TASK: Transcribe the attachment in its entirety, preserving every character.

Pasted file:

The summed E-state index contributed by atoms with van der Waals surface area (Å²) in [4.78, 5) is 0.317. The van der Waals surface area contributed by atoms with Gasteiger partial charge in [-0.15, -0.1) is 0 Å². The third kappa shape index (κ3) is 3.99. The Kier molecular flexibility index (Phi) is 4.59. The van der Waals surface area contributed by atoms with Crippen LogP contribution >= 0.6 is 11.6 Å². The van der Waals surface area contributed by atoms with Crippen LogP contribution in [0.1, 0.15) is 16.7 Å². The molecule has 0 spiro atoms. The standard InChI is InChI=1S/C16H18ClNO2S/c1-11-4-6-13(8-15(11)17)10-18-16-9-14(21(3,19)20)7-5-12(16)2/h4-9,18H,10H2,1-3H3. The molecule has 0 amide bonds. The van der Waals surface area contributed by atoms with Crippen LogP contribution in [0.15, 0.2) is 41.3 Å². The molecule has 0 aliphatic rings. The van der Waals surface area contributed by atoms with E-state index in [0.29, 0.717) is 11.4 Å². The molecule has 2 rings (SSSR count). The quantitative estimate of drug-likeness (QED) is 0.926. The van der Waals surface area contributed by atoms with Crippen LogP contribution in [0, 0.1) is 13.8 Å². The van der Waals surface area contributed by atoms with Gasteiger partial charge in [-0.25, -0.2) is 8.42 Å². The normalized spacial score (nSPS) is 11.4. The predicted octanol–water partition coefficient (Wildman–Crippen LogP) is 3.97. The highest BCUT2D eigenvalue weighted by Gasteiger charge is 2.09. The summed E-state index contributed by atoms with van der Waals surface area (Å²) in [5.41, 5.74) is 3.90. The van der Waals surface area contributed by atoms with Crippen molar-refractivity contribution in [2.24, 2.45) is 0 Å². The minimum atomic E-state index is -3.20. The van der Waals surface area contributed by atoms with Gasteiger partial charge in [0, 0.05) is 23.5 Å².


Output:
The summed E-state index contributed by atoms with van der Waals surface area (Å²) in [4.78, 5) is 0.317. The van der Waals surface area contributed by atoms with Gasteiger partial charge in [-0.15, -0.1) is 0 Å². The third kappa shape index (κ3) is 3.99. The Kier molecular flexibility index (Phi) is 4.59. The van der Waals surface area contributed by atoms with Crippen LogP contribution >= 0.6 is 11.6 Å². The van der Waals surface area contributed by atoms with Crippen LogP contribution in [0.1, 0.15) is 16.7 Å². The molecule has 0 spiro atoms. The standard InChI is InChI=1S/C16H18ClNO2S/c1-11-4-6-13(8-15(11)17)10-18-16-9-14(21(3,19)20)7-5-12(16)2/h4-9,18H,10H2,1-3H3. The molecule has 0 amide bonds. The van der Waals surface area contributed by atoms with Crippen LogP contribution in [0.15, 0.2) is 41.3 Å². The molecule has 0 aliphatic rings. The van der Waals surface area contributed by atoms with E-state index in [0.29, 0.717) is 11.4 Å². The molecule has 2 rings (SSSR count). The quantitative estimate of drug-likeness (QED) is 0.926. The van der Waals surface area contributed by atoms with Crippen LogP contribution in [0, 0.1) is 13.8 Å². The van der Waals surface area contributed by atoms with Gasteiger partial charge in [-0.25, -0.2) is 8.42 Å². The normalized spacial score (nSPS) is 11.4. The predicted octanol–water partition coefficient (Wildman–Crippen LogP) is 3.97. The highest BCUT2D eigenvalue weighted by Gasteiger charge is 2.09. The summed E-state index contributed by atoms with van der Waals surface area (Å²) in [5.41, 5.74) is 3.90. The van der Waals surface area contributed by atoms with Crippen molar-refractivity contribution in [2.24, 2.45) is 0 Å². The minimum atomic E-state index is -3.20. The van der Waals surface area contributed by atoms with Gasteiger partial charge in [0, 0.05) is 23.5 Å².